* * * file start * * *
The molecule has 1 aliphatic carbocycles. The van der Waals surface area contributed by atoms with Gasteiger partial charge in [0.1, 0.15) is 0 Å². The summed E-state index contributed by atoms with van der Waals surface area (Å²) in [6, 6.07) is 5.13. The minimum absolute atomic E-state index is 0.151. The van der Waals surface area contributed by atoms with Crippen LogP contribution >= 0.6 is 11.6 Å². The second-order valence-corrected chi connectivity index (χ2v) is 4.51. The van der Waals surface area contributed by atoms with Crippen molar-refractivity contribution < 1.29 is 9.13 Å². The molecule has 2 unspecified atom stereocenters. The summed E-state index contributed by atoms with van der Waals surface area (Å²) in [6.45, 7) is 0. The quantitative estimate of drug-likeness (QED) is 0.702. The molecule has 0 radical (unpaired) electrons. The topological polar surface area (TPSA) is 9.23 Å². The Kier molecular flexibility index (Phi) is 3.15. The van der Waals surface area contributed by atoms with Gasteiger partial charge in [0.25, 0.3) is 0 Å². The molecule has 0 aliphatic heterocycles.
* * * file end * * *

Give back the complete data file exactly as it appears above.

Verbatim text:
The molecule has 1 aliphatic carbocycles. The van der Waals surface area contributed by atoms with Gasteiger partial charge in [0.1, 0.15) is 0 Å². The summed E-state index contributed by atoms with van der Waals surface area (Å²) in [6, 6.07) is 5.13. The minimum absolute atomic E-state index is 0.151. The van der Waals surface area contributed by atoms with Crippen LogP contribution >= 0.6 is 11.6 Å². The second-order valence-corrected chi connectivity index (χ2v) is 4.51. The van der Waals surface area contributed by atoms with Crippen molar-refractivity contribution < 1.29 is 9.13 Å². The molecule has 2 unspecified atom stereocenters. The summed E-state index contributed by atoms with van der Waals surface area (Å²) in [6.45, 7) is 0. The quantitative estimate of drug-likeness (QED) is 0.702. The molecule has 0 radical (unpaired) electrons. The topological polar surface area (TPSA) is 9.23 Å². The Kier molecular flexibility index (Phi) is 3.15. The van der Waals surface area contributed by atoms with Gasteiger partial charge in [0.25, 0.3) is 0 Å². The molecule has 0 aliphatic heterocycles.